‘A full house of the prince’s public indiscretions!’ What we learned from the Harry and Meghan documentary

The Guardian
The Guardian
Harry and Meghan. Photograph: Netflix

The first three episodes of Harry and Meghan dropped on Netflix this morning. Great. Whoopee. Lucky us . How fortunate we are to live in a world where the biggest streaming platform on the planet can offer up a punishingly long documentary series about a podcaster and her husband, which exists for no other reason than to make a lot of boring people aggressively defend all their pre-existing opinions online. What a treat. Anyway, here’s what I learned from watching Harry & Meghan. You’re welcome.

1. None of the good stuff is in these first three episodes

If you’re planning to watch Harry & Meghan because you want to rubberneck at Megxit, then first, you have some incredibly weird priorities, you sick ghoul. And second, don’t bother watching this batch of episodes. Although they start with some selfie camera iPhone diaries of Harry and Meghan looking exhausted and teary, having just left the royal family, it’s a tease. Instead, the first three (THREE!) hours of this series are largely concerned with how the couple met and what they were like growing up. This part of the series is syrupy and sanitised, though it does have its moments.

2. Harry reveals way more than Meghan

The only moments that cut through the oppressive sense that this whole thing is a sterilised public relations exercise come when Harry admits to some less than pristine behaviour in the past. There’s mention of binge drinking and drugs and that Nazi fancy dress party he went to. Barring the time he got naked in Las Vegas, it’s almost a full house of his public indiscretions. This makes a lot of narrative sense, because he can refer to all of that in an effort to show us that he has changed. Meghan, meanwhile, appears to have fallen pristine from the heavens. A bit more willingness to show the less camera-ready parts of her personality might have sold the show a little more. Also, there is a bit where she recites an entire poem she wrote several decades ago about being a child of divorce – “Don’t get me wrong, it’s not that bad/ But oftentimes it makes me sad/ I want to live that nuclear life/ with a happy dad and his loving wife” – which is bananas.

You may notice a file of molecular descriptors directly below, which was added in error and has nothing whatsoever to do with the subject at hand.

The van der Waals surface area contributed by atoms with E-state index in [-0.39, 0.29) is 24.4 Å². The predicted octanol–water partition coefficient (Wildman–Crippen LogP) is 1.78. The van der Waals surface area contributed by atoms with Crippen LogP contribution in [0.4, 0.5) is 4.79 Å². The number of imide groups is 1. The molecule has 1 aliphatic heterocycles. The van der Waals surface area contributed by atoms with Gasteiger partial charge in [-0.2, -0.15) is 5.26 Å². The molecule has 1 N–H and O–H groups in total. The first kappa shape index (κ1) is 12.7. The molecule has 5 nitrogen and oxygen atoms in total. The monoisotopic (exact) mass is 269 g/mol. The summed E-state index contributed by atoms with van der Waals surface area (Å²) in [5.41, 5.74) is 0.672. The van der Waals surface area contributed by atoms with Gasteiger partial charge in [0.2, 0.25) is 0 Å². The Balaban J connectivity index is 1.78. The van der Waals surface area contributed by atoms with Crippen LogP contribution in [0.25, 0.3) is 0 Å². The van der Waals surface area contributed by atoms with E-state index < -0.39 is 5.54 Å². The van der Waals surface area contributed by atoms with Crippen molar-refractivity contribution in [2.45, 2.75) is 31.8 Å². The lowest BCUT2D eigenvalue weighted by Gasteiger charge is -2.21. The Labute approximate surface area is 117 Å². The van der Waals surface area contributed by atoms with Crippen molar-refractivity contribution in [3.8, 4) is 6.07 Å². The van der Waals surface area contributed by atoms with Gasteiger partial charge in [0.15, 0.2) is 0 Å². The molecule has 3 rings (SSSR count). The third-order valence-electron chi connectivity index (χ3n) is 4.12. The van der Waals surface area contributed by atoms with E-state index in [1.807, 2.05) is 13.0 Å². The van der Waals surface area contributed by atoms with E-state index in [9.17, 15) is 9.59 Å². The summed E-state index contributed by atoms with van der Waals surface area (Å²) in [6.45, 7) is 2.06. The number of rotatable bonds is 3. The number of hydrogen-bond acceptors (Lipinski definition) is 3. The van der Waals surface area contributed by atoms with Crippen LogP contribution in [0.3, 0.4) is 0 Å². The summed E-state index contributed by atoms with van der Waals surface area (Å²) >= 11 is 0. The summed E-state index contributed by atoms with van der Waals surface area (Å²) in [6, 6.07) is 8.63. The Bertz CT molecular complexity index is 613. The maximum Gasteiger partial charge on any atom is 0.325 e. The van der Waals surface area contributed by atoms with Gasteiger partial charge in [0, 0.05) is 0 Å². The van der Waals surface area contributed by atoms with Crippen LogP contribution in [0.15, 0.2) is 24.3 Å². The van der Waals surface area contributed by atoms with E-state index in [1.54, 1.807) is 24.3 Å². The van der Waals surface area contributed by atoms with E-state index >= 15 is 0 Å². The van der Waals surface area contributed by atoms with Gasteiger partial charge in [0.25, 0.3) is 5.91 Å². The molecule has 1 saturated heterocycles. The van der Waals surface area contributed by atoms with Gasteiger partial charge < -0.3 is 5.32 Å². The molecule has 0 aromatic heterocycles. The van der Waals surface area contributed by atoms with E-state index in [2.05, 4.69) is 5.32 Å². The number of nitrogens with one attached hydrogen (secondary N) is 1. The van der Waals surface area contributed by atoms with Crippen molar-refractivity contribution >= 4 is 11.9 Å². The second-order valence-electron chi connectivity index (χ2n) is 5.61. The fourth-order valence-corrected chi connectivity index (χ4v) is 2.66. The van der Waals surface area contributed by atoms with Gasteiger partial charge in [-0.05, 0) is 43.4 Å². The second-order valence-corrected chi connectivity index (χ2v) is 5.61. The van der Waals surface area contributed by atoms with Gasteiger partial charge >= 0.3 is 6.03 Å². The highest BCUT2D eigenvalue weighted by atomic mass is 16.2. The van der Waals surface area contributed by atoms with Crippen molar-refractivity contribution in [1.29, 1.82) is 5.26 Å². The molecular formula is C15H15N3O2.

3. David Olusoga and Afua Hirsch should present a show about the British empire

By far the most enjoyable parts of the series have been the bits where Harry and Meghan leave David Olusoga and Afua Hirsch to give us a potted run-through of the British empire. In these parts, the weird reality-show pity-party vibe gives way to something much more meaty. We hear about British slavery, and how much of it was controlled by the royal family. We hear about the Commonwealth, and how it’s really just a last-ditch effort to cling to past glories. We see old colonial relics that line the palaces of the UK. What’s fascinating is that Harry doesn’t seem to be entirely onboard with the notion; there are times where he speaks fondly of “travelling halfway across the Commonwealth” as if he thinks it’s the entire world. But anyway, a whole show like this, unvarnished and contemporary, would be tremendous.

4. We should probably just get rid of the royal family

The overwhelming message of Harry & Meghan seems to be that being part of the royal family is absolutely miserable. Your life isn’t your own, you’re constantly hounded by an aggressive press, and you have to spend your entire life adhering to ridiculous etiquette. Both Harry and Meghan still seem to be struggling to come to terms with being part of such a weird institution. So maybe we should just bin it off now. They get to be happier, we don’t have to fund them any more, and I won’t have to sit through another three-hour snoozefest like this again.

5. There’s more next week

The final three episodes of Harry & Meghan air next week and, premature death notwithstanding, I will be writing about that too. Honestly, though, premature death has never sounded so appealing.

Comments / 33

Feet on the ground

I don’t think much of the UK Royals past is a surprise. The progressive film industry will probably give them an Emmy like they did Andrew Cuomo. This has diluted the award in a large way.

Linda Reid

I think I'll write my love story, my own truth, told by me, of how I met my man, told by him, through his lens. I can't wait for the call from Netflix. 🤗

Helen B

That is the only way Meghan can make herself relevant. If you don't watch it she's nothing. I don't watch their crap.


Comments / 0